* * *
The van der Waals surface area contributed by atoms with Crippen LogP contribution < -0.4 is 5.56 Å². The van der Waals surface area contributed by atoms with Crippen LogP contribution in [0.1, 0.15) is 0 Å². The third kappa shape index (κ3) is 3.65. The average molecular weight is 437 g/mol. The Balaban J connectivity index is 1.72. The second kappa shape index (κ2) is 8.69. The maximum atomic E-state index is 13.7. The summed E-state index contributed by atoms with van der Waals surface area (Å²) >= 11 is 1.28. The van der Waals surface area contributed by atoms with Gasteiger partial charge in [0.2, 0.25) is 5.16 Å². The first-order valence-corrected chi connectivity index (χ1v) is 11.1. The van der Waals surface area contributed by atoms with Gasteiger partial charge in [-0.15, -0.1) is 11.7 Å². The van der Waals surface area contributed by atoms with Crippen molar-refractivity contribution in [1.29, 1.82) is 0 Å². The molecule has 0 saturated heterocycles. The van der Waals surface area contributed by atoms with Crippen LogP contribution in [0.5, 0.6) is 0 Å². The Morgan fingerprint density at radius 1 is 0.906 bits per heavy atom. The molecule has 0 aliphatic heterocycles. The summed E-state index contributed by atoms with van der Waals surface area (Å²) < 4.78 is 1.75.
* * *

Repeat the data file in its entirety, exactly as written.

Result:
The van der Waals surface area contributed by atoms with Crippen LogP contribution < -0.4 is 5.56 Å². The van der Waals surface area contributed by atoms with Crippen LogP contribution in [0.1, 0.15) is 0 Å². The third kappa shape index (κ3) is 3.65. The average molecular weight is 437 g/mol. The Balaban J connectivity index is 1.72. The second kappa shape index (κ2) is 8.69. The maximum atomic E-state index is 13.7. The summed E-state index contributed by atoms with van der Waals surface area (Å²) >= 11 is 1.28. The van der Waals surface area contributed by atoms with Gasteiger partial charge in [0.2, 0.25) is 5.16 Å². The first-order valence-corrected chi connectivity index (χ1v) is 11.1. The van der Waals surface area contributed by atoms with Gasteiger partial charge in [-0.15, -0.1) is 11.7 Å². The van der Waals surface area contributed by atoms with Crippen molar-refractivity contribution in [1.29, 1.82) is 0 Å². The molecule has 0 saturated heterocycles. The van der Waals surface area contributed by atoms with Crippen LogP contribution in [0.5, 0.6) is 0 Å². The Morgan fingerprint density at radius 1 is 0.906 bits per heavy atom. The molecule has 0 aliphatic heterocycles. The summed E-state index contributed by atoms with van der Waals surface area (Å²) < 4.78 is 1.75.